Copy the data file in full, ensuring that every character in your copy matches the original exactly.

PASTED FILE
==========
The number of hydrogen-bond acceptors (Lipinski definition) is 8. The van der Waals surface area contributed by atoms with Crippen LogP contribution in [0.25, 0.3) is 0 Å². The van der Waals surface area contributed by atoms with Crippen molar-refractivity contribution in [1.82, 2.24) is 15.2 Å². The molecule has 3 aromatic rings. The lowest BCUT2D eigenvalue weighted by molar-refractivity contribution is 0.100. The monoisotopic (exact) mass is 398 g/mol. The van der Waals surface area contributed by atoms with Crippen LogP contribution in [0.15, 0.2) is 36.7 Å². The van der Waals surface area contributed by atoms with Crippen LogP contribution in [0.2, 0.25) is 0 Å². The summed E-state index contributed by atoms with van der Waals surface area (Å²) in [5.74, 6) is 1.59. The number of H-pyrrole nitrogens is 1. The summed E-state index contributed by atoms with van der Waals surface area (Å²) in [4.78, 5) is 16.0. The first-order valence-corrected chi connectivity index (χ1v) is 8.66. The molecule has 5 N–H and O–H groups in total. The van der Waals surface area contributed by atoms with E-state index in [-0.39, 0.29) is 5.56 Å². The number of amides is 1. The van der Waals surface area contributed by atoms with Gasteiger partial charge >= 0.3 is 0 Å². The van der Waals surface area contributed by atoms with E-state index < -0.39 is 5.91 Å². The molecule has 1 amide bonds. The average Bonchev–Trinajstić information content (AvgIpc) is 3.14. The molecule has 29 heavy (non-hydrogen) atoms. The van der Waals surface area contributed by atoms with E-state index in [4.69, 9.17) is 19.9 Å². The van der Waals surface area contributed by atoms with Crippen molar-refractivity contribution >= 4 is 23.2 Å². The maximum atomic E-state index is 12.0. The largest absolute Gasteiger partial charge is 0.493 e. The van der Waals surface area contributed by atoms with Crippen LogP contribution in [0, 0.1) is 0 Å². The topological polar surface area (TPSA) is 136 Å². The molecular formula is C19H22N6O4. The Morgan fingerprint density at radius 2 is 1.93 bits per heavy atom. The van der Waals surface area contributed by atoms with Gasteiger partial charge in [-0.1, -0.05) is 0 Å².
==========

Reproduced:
The number of hydrogen-bond acceptors (Lipinski definition) is 8. The van der Waals surface area contributed by atoms with Crippen LogP contribution in [0.25, 0.3) is 0 Å². The van der Waals surface area contributed by atoms with Crippen molar-refractivity contribution in [1.82, 2.24) is 15.2 Å². The molecule has 3 aromatic rings. The lowest BCUT2D eigenvalue weighted by molar-refractivity contribution is 0.100. The monoisotopic (exact) mass is 398 g/mol. The van der Waals surface area contributed by atoms with Crippen LogP contribution in [0.15, 0.2) is 36.7 Å². The van der Waals surface area contributed by atoms with Crippen LogP contribution in [0.2, 0.25) is 0 Å². The summed E-state index contributed by atoms with van der Waals surface area (Å²) in [5.74, 6) is 1.59. The number of H-pyrrole nitrogens is 1. The summed E-state index contributed by atoms with van der Waals surface area (Å²) in [4.78, 5) is 16.0. The first-order valence-corrected chi connectivity index (χ1v) is 8.66. The molecule has 5 N–H and O–H groups in total. The van der Waals surface area contributed by atoms with E-state index in [-0.39, 0.29) is 5.56 Å². The number of amides is 1. The van der Waals surface area contributed by atoms with Gasteiger partial charge >= 0.3 is 0 Å². The van der Waals surface area contributed by atoms with E-state index < -0.39 is 5.91 Å². The molecule has 1 amide bonds. The average Bonchev–Trinajstić information content (AvgIpc) is 3.14. The molecule has 29 heavy (non-hydrogen) atoms. The van der Waals surface area contributed by atoms with E-state index in [4.69, 9.17) is 19.9 Å². The van der Waals surface area contributed by atoms with Crippen molar-refractivity contribution >= 4 is 23.2 Å². The maximum atomic E-state index is 12.0. The largest absolute Gasteiger partial charge is 0.493 e. The van der Waals surface area contributed by atoms with Crippen LogP contribution in [0, 0.1) is 0 Å². The topological polar surface area (TPSA) is 136 Å². The molecular formula is C19H22N6O4. The Morgan fingerprint density at radius 2 is 1.93 bits per heavy atom. The van der Waals surface area contributed by atoms with Gasteiger partial charge in [-0.1, -0.05) is 0 Å².